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syslog-ng Premium Edition 7.0.24 - Administration Guide

Preface Introduction to syslog-ng The concepts of syslog-ng Installing syslog-ng PE The syslog-ng PE quick-start guide The syslog-ng PE configuration file Collecting log messages — sources and source drivers
How sources work default-network-drivers: Receive and parse common syslog messages internal: Collecting internal messages file: Collecting messages from text files google-pubsub: collecting messages from the Google Pub/Sub messaging service wildcard-file: Collecting messages from multiple text files linux-audit: Collecting messages from Linux audit logs mssql, oracle, sql: collecting messages from an SQL database network: Collecting messages using the RFC3164 protocol (network() driver) office365: Fetching logs from Office 365 osquery: Collect and parse osquery result logs pipe: Collecting messages from named pipes program: Receiving messages from external applications python: writing server-style Python sources python-fetcher: writing fetcher-style Python sources snmptrap: Read Net-SNMP traps syslog: Collecting messages using the IETF syslog protocol (syslog() driver) system: Collecting the system-specific log messages of a platform systemd-journal: Collecting messages from the systemd-journal system log storage systemd-syslog: Collecting systemd messages using a socket tcp, tcp6, udp, udp6: Collecting messages from remote hosts using the BSD syslog protocol udp-balancer: Receiving UDP messages at very high rate unix-stream, unix-dgram: Collecting messages from UNIX domain sockets windowsevent: Collecting Windows event logs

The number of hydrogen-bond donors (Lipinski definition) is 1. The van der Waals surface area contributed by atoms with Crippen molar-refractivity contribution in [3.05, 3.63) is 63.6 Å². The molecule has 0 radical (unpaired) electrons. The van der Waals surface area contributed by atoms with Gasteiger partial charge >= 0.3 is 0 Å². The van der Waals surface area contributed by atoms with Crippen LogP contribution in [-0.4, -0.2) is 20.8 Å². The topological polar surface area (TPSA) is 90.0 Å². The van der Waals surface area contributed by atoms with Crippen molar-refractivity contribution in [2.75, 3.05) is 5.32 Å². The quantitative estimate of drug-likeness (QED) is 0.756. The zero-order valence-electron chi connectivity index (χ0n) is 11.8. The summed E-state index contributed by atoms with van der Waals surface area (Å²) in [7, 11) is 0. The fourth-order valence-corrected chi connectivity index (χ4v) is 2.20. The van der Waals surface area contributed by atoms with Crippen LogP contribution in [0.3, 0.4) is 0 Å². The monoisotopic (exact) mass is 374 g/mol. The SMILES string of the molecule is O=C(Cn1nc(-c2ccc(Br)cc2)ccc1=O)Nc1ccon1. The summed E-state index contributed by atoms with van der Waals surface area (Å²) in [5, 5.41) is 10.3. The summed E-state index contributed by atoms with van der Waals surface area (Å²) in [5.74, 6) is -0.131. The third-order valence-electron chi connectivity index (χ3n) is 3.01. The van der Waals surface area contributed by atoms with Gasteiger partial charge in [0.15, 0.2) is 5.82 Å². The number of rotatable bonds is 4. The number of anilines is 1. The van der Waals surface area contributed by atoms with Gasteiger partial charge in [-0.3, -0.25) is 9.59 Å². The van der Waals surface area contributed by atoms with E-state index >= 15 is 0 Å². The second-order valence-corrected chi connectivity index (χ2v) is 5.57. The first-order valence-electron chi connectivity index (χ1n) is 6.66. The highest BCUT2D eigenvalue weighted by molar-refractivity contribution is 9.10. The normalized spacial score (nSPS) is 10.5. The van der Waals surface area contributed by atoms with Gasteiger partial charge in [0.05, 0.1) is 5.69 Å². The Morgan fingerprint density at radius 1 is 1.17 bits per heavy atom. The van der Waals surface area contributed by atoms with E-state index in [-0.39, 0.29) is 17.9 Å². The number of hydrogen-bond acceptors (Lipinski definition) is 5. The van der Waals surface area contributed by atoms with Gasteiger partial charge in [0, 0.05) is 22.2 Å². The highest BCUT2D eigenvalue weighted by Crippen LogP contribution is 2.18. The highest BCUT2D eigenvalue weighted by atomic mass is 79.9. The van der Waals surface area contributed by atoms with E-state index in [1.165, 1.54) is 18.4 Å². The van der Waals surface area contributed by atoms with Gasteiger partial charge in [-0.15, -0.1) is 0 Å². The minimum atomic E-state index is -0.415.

Sending and storing log messages — destinations and destination drivers
elasticsearch2: Sending messages directly to Elasticsearch version 2.0 or higher (DEPRECATED) elasticsearch-http: Sending messages to Elasticsearch HTTP Event Collector file: Storing messages in plain-text files google_pubsub: Sending logs to the Google Cloud Pub/Sub messaging service hdfs: Storing messages on the Hadoop Distributed File System (HDFS) http: Posting messages over HTTP kafka: Publishing messages to Apache Kafka logstore: Storing messages in encrypted files mongodb: Storing messages in a MongoDB database network: Sending messages to a remote log server using the RFC3164 protocol (network() driver) pipe: Sending messages to named pipes program: Sending messages to external applications python: writing custom Python destinations sentinel: Sending logs to the Microsoft Azure Sentinel cloud snmp: Sending SNMP traps smtp: Generating SMTP messages (email) from logs splunk-hec: Sending messages to Splunk HTTP Event Collector sql: Storing messages in an SQL database stackdriver: Sending logs to the Google Stackdriver cloud syslog: Sending messages to a remote logserver using the IETF-syslog protocol syslog-ng(): Forward logs to another syslog-ng node tcp, tcp6, udp, udp6: Sending messages to a remote log server using the legacy BSD-syslog protocol (tcp(), udp() drivers) unix-stream, unix-dgram: Sending messages to UNIX domain sockets usertty: Sending messages to a user terminal — usertty() destination Client-side failover